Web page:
Pieces of Happily Ever Afterby Irene Zutell
What happens after “happily ever after”? Alice Hirsh is about to find out…
Alice, a former New Yorker who thought she’d never feel at home in the bizarre world of the San Fernando Valley, was adapting, raising her 5-year-old daughter while trying to keSee more details below
What happens after “happily ever after”? Alice Hirsh is about to find out…
Alice, a former New Yorker who thought she’d never feel at home in the bizarre world of the San Fernando Valley, was adapting, raising her 5-year-old daughter while trying to ke
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Once Upon a Dream
I spy on them. They’re clustered in the driveway, sipping lattes and chais from Starbucks and Coffee Bean while smoking or talking into cells or thumbing at BlackBerrys or chatting with each other—most likely about me. I straighten up a bit to get a better look and open the blind an inch wider. A straggly looking guy on his cell phone locks eyes with me. I blink, and suddenly they’re furiously snapping away at my eyeball peering through a tiny slit in the blind. This appears to be the most exciting event they’ve ever witnessed. I slide my finger off the Venetians and dive to the floor as if I’m dodging bullets instead of cameras. My heart pounds.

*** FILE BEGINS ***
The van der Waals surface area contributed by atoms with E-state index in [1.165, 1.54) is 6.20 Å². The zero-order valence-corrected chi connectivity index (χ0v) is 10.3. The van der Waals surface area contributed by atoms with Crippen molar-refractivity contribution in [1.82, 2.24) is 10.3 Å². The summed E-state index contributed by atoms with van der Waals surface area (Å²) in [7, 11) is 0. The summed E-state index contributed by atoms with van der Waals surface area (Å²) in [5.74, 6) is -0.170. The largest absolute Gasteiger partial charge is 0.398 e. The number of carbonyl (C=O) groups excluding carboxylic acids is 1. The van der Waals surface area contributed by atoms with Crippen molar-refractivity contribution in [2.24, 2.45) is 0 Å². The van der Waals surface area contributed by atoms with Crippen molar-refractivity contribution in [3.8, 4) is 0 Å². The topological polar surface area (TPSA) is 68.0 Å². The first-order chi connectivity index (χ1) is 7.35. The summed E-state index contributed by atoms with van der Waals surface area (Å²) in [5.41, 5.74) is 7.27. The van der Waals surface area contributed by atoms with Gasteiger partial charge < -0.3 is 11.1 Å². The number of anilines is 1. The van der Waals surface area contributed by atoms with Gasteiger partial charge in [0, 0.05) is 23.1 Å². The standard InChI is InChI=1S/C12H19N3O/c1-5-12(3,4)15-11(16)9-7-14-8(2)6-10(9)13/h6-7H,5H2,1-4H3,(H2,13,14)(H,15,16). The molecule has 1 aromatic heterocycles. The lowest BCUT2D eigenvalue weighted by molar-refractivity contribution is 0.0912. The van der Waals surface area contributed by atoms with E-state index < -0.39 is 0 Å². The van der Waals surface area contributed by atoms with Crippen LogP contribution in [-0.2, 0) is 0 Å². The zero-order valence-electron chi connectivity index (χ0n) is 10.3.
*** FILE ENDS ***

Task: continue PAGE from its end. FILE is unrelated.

"Alice! Alice," I hear them yelling. "Alice! Give us something. Come out, come out. You can’t stay in there forever."
Maybe I’ll prove them wrong.
It’s Day Three and the paparazzi are still staked outside the brand-new rambling ranch home my husband Alex and I had built.
"I’m starving to death," Gabby, my five-year-old daughter, yells from the living room.
I have never been much of a bulk shopper, even though it’s a religion out here. Be fully stocked so you’re prepared when the Big One hits, they say. Everyone swears by Costco or Sam’s. You can buy a whole cow for half the price of one supermarket steak, they giddily tell me. So because I’m not a believer, Gabby and I are stuck inside with hardly any food, except for some pasta, cereal, American cheese, strawberries growing fuzzy beards, and three liver-spotted bananas.